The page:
Summary:

Sheets of plastic are embedded with flat radios based on technology developed in the 1920s. A team at Princeton expects to have a prototype ready next month.

Princeton University professors James Sturm, Naveen Verma and Sigurd Wagner
photo: Frank Wojciechowski

Electronics are getting smaller and smaller, but not at Princeton University. Researchers there are working on sheets of plastic that contain huge, embedded radios based on technology developed in the 1920s.

The plastic sheets are as thin as paper and flexible, which means they can be applied to walls or uneven surfaces. They can also be painted over and be energy-independent by utilizing built-in solar cells. They are capable of taking in environmental data and wireless communication.

“We originally built this for energy management in a smart building,” electrical engineering assistant professor Naveen Verma said in a release. “Temperature sensors and occupancy sensors communicate with a central management system using distributed radio arrays that are patterned on wallpaper.”

Princeton electrical engineering graduate students (from left) Liechao Huang, Josue Sanz Robinson and Warren Rieutort-Louis with a radio built into a thin sheet of plastic. Photo by Frank Wojciechowski

Princeton electrical engineering graduate students (from left) Liechao Huang, Josue Sanz Robinson and Warren Rieutort-Louis with a radio built into a thin sheet of plastic. Photo by Frank Wojciechowski

Due to complications associated with working with plastic, the researchers had to use low-quality transistors that slowed the speed at which electricity moved through the electronics. They incorporated radio technology developed in the 1920s that allows electricity to bypass the transistors, improving the speed. The 1920s era electronics are very large, especially when flattened and spread out, but that isn’t a big deal when you’re working on the scale of a wall instead of a tiny computer chip.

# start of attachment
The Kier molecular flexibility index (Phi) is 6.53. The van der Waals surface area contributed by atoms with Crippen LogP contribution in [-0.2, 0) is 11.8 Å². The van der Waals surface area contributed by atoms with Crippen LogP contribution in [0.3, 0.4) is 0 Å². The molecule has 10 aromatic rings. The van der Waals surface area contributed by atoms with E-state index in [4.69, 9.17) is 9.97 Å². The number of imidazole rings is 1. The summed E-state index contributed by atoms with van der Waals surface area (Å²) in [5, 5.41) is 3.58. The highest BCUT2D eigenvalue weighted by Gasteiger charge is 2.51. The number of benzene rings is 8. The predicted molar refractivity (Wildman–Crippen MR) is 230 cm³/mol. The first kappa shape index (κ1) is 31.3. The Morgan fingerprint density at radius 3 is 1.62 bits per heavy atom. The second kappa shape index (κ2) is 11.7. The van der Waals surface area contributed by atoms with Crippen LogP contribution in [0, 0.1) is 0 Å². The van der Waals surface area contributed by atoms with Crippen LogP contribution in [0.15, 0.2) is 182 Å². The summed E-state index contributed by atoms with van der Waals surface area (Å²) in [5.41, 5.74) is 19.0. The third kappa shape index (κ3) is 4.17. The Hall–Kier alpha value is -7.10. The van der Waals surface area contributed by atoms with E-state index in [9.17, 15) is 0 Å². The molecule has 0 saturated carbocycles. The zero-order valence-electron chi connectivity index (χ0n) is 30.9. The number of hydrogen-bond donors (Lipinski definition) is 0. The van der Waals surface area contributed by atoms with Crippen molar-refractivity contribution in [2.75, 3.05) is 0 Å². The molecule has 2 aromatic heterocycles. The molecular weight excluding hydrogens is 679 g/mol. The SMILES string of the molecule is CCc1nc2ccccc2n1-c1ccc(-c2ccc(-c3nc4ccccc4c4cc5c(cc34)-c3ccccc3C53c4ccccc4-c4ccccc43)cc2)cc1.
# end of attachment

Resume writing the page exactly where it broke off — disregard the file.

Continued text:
The researchers are now working to adapt the technology to large structures like bridges and buildings.

“The problem is that many failures develop over large areas and you cannot detect that at an early stage,” civil and environmental engineering assistant professor Branko Glišic said in the release. “In this large area of structure, which is really huge, the problem can start at virtually any point, and if you don’t have sensors at that point, you are not likely to find the problem before the damage becomes substantial.”

They expect to have a prototype next month, but will need several more years to develop it into a finalized product.

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